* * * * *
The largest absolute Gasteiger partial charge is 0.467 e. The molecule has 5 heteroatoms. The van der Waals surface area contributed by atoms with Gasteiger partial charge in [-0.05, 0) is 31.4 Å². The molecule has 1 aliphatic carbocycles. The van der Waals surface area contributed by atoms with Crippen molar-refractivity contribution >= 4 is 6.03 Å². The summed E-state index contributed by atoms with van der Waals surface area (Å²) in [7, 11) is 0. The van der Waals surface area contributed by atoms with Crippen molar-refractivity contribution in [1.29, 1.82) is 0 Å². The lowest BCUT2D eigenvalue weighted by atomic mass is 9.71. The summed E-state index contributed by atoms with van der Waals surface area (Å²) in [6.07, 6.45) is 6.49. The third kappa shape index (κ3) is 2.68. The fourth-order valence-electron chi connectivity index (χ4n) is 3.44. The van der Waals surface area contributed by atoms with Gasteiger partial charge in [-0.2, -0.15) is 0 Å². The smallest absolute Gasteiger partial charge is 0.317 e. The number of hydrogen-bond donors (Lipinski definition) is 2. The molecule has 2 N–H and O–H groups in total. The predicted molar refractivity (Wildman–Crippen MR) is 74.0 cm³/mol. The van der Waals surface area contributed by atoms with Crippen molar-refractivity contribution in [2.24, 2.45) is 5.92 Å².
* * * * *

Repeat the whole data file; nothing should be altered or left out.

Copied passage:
The largest absolute Gasteiger partial charge is 0.467 e. The molecule has 5 heteroatoms. The van der Waals surface area contributed by atoms with Gasteiger partial charge in [-0.05, 0) is 31.4 Å². The molecule has 1 aliphatic carbocycles. The van der Waals surface area contributed by atoms with Crippen molar-refractivity contribution >= 4 is 6.03 Å². The summed E-state index contributed by atoms with van der Waals surface area (Å²) in [7, 11) is 0. The van der Waals surface area contributed by atoms with Crippen molar-refractivity contribution in [1.29, 1.82) is 0 Å². The lowest BCUT2D eigenvalue weighted by atomic mass is 9.71. The summed E-state index contributed by atoms with van der Waals surface area (Å²) in [6.07, 6.45) is 6.49. The third kappa shape index (κ3) is 2.68. The fourth-order valence-electron chi connectivity index (χ4n) is 3.44. The van der Waals surface area contributed by atoms with Gasteiger partial charge in [-0.2, -0.15) is 0 Å². The smallest absolute Gasteiger partial charge is 0.317 e. The number of hydrogen-bond donors (Lipinski definition) is 2. The molecule has 2 N–H and O–H groups in total. The predicted molar refractivity (Wildman–Crippen MR) is 74.0 cm³/mol. The van der Waals surface area contributed by atoms with Crippen molar-refractivity contribution in [2.24, 2.45) is 5.92 Å².